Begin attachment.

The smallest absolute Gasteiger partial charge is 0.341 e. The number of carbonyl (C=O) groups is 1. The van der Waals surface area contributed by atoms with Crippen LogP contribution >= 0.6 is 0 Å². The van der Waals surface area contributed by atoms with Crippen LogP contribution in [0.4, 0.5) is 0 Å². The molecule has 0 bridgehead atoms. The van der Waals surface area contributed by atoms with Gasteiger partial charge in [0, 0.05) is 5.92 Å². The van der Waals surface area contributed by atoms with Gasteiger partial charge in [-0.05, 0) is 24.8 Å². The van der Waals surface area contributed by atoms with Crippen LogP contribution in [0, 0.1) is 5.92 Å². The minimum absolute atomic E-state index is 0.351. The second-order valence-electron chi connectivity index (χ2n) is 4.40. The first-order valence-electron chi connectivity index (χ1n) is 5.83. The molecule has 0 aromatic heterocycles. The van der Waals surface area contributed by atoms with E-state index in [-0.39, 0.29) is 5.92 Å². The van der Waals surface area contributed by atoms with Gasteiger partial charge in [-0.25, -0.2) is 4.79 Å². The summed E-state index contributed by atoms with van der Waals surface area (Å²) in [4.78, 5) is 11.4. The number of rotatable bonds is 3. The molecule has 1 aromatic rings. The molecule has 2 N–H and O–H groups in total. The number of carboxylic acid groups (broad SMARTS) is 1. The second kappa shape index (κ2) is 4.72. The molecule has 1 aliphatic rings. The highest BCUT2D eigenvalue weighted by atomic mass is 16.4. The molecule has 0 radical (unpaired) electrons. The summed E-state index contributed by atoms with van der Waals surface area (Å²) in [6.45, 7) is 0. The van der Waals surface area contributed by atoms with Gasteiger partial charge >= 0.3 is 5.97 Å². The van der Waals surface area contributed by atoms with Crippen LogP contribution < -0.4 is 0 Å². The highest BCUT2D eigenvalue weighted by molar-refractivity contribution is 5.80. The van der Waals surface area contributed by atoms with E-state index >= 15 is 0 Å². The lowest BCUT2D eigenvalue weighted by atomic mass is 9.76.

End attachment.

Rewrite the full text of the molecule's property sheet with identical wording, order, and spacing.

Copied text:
The smallest absolute Gasteiger partial charge is 0.341 e. The number of carbonyl (C=O) groups is 1. The van der Waals surface area contributed by atoms with Crippen LogP contribution >= 0.6 is 0 Å². The van der Waals surface area contributed by atoms with Crippen LogP contribution in [0.4, 0.5) is 0 Å². The molecule has 0 bridgehead atoms. The van der Waals surface area contributed by atoms with Gasteiger partial charge in [0, 0.05) is 5.92 Å². The van der Waals surface area contributed by atoms with Gasteiger partial charge in [-0.05, 0) is 24.8 Å². The van der Waals surface area contributed by atoms with Crippen LogP contribution in [0, 0.1) is 5.92 Å². The minimum absolute atomic E-state index is 0.351. The second-order valence-electron chi connectivity index (χ2n) is 4.40. The first-order valence-electron chi connectivity index (χ1n) is 5.83. The molecule has 0 aromatic heterocycles. The van der Waals surface area contributed by atoms with E-state index in [-0.39, 0.29) is 5.92 Å². The van der Waals surface area contributed by atoms with Gasteiger partial charge in [-0.25, -0.2) is 4.79 Å². The summed E-state index contributed by atoms with van der Waals surface area (Å²) in [4.78, 5) is 11.4. The number of rotatable bonds is 3. The molecule has 1 aromatic rings. The molecule has 2 N–H and O–H groups in total. The number of carboxylic acid groups (broad SMARTS) is 1. The second kappa shape index (κ2) is 4.72. The molecule has 1 aliphatic rings. The highest BCUT2D eigenvalue weighted by atomic mass is 16.4. The molecule has 0 radical (unpaired) electrons. The summed E-state index contributed by atoms with van der Waals surface area (Å²) in [6.45, 7) is 0. The van der Waals surface area contributed by atoms with Gasteiger partial charge >= 0.3 is 5.97 Å². The van der Waals surface area contributed by atoms with Crippen LogP contribution < -0.4 is 0 Å². The highest BCUT2D eigenvalue weighted by molar-refractivity contribution is 5.80. The van der Waals surface area contributed by atoms with E-state index >= 15 is 0 Å². The lowest BCUT2D eigenvalue weighted by atomic mass is 9.76.